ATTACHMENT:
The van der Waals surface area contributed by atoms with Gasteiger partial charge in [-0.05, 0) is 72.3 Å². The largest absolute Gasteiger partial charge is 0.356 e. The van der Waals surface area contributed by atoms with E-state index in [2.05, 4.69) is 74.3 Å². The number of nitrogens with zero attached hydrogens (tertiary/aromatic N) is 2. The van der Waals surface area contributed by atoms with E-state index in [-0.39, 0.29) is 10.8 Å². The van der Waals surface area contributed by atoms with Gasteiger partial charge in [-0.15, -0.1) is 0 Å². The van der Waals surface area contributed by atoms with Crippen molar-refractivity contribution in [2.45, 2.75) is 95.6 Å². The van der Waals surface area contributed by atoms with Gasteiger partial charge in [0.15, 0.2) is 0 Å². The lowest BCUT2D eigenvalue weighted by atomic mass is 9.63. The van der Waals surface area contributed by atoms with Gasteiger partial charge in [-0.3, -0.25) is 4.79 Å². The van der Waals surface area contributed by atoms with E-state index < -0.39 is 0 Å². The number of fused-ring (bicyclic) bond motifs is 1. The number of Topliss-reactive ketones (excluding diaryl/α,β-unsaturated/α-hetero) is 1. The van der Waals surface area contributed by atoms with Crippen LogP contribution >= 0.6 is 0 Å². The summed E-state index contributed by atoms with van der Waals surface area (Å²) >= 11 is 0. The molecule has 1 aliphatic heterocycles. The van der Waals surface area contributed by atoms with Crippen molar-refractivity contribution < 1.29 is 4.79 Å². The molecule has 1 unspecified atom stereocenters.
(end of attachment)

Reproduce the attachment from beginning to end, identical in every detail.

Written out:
The van der Waals surface area contributed by atoms with Gasteiger partial charge in [-0.05, 0) is 72.3 Å². The largest absolute Gasteiger partial charge is 0.356 e. The van der Waals surface area contributed by atoms with E-state index in [2.05, 4.69) is 74.3 Å². The number of nitrogens with zero attached hydrogens (tertiary/aromatic N) is 2. The van der Waals surface area contributed by atoms with E-state index in [-0.39, 0.29) is 10.8 Å². The van der Waals surface area contributed by atoms with Gasteiger partial charge in [-0.15, -0.1) is 0 Å². The van der Waals surface area contributed by atoms with Crippen molar-refractivity contribution in [2.45, 2.75) is 95.6 Å². The van der Waals surface area contributed by atoms with Gasteiger partial charge in [0.15, 0.2) is 0 Å². The lowest BCUT2D eigenvalue weighted by atomic mass is 9.63. The van der Waals surface area contributed by atoms with Gasteiger partial charge in [-0.3, -0.25) is 4.79 Å². The van der Waals surface area contributed by atoms with E-state index < -0.39 is 0 Å². The number of fused-ring (bicyclic) bond motifs is 1. The number of Topliss-reactive ketones (excluding diaryl/α,β-unsaturated/α-hetero) is 1. The van der Waals surface area contributed by atoms with Crippen LogP contribution >= 0.6 is 0 Å². The summed E-state index contributed by atoms with van der Waals surface area (Å²) >= 11 is 0. The molecule has 1 aliphatic heterocycles. The van der Waals surface area contributed by atoms with Crippen molar-refractivity contribution < 1.29 is 4.79 Å². The molecule has 1 unspecified atom stereocenters.